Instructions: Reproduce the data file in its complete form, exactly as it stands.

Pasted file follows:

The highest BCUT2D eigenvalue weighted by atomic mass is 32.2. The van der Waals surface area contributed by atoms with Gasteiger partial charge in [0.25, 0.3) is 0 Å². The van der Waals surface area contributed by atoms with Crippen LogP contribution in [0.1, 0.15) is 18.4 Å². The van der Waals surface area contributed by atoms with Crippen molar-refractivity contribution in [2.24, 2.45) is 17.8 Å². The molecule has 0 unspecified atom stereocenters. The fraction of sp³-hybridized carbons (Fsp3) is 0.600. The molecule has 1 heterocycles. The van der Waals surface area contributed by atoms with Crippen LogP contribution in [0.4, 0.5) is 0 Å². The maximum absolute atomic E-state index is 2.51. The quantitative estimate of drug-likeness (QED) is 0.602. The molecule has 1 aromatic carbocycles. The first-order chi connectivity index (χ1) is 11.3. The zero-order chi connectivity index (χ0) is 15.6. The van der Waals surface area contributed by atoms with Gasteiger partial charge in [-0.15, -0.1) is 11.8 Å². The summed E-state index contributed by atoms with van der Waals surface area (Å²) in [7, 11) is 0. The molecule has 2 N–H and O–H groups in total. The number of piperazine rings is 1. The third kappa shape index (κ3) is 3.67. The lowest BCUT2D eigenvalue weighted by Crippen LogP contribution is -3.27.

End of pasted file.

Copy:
The highest BCUT2D eigenvalue weighted by atomic mass is 32.2. The van der Waals surface area contributed by atoms with Gasteiger partial charge in [0.25, 0.3) is 0 Å². The van der Waals surface area contributed by atoms with Crippen LogP contribution in [0.1, 0.15) is 18.4 Å². The van der Waals surface area contributed by atoms with Crippen molar-refractivity contribution in [2.24, 2.45) is 17.8 Å². The molecule has 0 unspecified atom stereocenters. The fraction of sp³-hybridized carbons (Fsp3) is 0.600. The molecule has 1 heterocycles. The van der Waals surface area contributed by atoms with Crippen LogP contribution in [0.4, 0.5) is 0 Å². The maximum absolute atomic E-state index is 2.51. The quantitative estimate of drug-likeness (QED) is 0.602. The molecule has 1 aromatic carbocycles. The first-order chi connectivity index (χ1) is 11.3. The zero-order chi connectivity index (χ0) is 15.6. The van der Waals surface area contributed by atoms with Gasteiger partial charge in [-0.15, -0.1) is 11.8 Å². The summed E-state index contributed by atoms with van der Waals surface area (Å²) in [7, 11) is 0. The molecule has 2 N–H and O–H groups in total. The number of piperazine rings is 1. The third kappa shape index (κ3) is 3.67. The lowest BCUT2D eigenvalue weighted by Crippen LogP contribution is -3.27.